chained commands are SMP friendly

I just wrote a command chain (something unix admins do often) that looks like this:

  1. gzcat threeGB-file.gz \
  2. | grep ‘match this’ \
  3. | grep -Ev ‘but not this’ \
  4. | cut -f1 -d’ ‘ \
  5. | uniq \
  6. | /usr/local/bin/idn -u \
  7. | tr ‘[:upper:]‘ ‘[:lower:]‘ \
  8. > infile.fifo &

That command pipeline decompresses a file, filters out the metadata, weeds out dupes,  converts punycode IDN names to  UTF-8, converts caps to lower case, and makes the data available as a file.

While sucking the contents of that file into a MySQL table, I noticed that each of the commands in the pipeline was running on a separate CPU core. While it’s not the same as Grand Central Dispatch, it’s fun to see just how well the Unix Philosophy had weathered the decades.

Windows is so much fun

I have a Dell R610.

  1. I want to update the firmware (BIOS, NIC, iDRAC, etc..)
  2. I can’t update the firmware using the built in Lifecycle Controller because it’s too old (as of 2012) to recognize the signatures on the current Dell firmware updates.
  3. I can’t update using a USB drive with the updates for the same reason (signature not recognized).
  4. The only path forward is to install from a host environment (Windows or Linux)
  5. I happened to have a Windows 7 installer on a USB thumb drive, and I only need the OS running for about 20 minutes, so I chose Windows, because then it can natively run the the Dell Repository Manager, which fetches the firmware updates.
  6. After installing Windows 7, I can’t install Dell Repository Manager because .NET 4 isn’t installed.
  7. I can’t install .NET 4 because SP1 is installed.
  8. I can’t install SP1 yet. Maybe because these 103 other patches need to be installed first.
  9. First attempt to install patches fails.
  10. Install a half dozen patches. Reboot. Install 25 more. (Repeat 4x)

PS: After a few dead ends, the solution to getting all the updates applied was booting the system onto Windows and installing a newer (v1.5.X) Lifecycle Controller. Once that is accomplished,  booting into it via F10 at the BIOS POST, and let the lifecycle controller upgrade everything else directly from ftp.dell.com.

IPv6 works on Comcast!

Yesterday my ancient TimeCapsule was misbehaving. Our network connection still worked, but nothing else did. Because of its age, I decided it was time to retire it from being our home’s gateway to the internet.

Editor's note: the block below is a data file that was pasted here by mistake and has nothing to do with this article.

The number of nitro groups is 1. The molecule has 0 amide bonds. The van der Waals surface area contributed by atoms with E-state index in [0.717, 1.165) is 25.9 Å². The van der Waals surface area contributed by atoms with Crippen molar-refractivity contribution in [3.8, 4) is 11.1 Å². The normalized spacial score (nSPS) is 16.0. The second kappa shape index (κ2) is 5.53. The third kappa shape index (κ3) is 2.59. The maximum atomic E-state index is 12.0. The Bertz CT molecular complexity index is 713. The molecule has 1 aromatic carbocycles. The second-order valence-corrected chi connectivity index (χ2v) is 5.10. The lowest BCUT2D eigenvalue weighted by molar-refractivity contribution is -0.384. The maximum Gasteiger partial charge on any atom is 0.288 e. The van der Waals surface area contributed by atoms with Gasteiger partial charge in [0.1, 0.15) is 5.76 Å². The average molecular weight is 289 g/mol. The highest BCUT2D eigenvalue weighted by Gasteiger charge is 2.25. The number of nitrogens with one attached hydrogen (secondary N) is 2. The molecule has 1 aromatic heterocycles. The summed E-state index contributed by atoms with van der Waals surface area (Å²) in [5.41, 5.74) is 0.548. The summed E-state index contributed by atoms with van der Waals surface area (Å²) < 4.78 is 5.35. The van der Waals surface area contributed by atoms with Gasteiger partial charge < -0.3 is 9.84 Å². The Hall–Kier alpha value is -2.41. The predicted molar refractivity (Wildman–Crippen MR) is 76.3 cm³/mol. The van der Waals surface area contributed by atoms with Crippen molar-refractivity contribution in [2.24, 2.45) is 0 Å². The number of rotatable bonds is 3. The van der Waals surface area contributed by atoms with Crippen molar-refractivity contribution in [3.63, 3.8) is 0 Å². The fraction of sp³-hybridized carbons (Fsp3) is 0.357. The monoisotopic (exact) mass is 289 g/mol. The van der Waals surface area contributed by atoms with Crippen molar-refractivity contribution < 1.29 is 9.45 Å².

I reconfigured my v6 Airport Extreme and connected it to the shiny new IPv6 enabled cable modem that I installed in 2012. I had been anticipating that eventually IPv6 would arrive. My 10 year old Motorola Surfboard 5100 was retired because it didn’t support IPv6. After rebooting the Motorola SB6121 cable modem, the IPv4 network came right up. I went in to set up IPv6 tunneling and noticed I had native IPv6 addresses assigned!

Apparently Comcast rolled out IPv6 in Washington in Sept. 2013.

Lucas & Matt Veggie Soup

Dice all ingredients (small 5-8mm chunks) and dump into an 8+ quart pressure cooker pot.  Barley needs the most time, so start it immediately and then prep the veggies. Add just enough water to keep ingredients covered. Set the pot over medium heat and add:

  • 1 Matt handful and 3 Lucas handfuls of barley (~1/2 c.)
  • 5 bullion cubes (beef, chicken, whatever)
  • 1 parsnip
  • 1 bunch (6) of colored carrots
  • 4 stalks celery
  • 1/2 head of cabbage
  • 1 zucchini
  • 1 summer squash
  • 4 hot dogs
  • 1 Tbsp. of dried basil (or 4 fresh)
  • enough water to cover

Pressure cook for 5 minutes. Cool immediately and serve.

 

Open Source = more secure?

One of the many arguments Open Source advocates make is is that OSS is more secure because “anyone and everyone” can review the source.  This critical crypo bug in the GnuTLS library takes that idea out back and shoots it. Execution style.

(I’m not being critical of OSS. After all, I’m an OSS author and contribute to quite a few OSS projects. There are plenty of compelling arguments for OSS software, but increased security isn’t one of them.)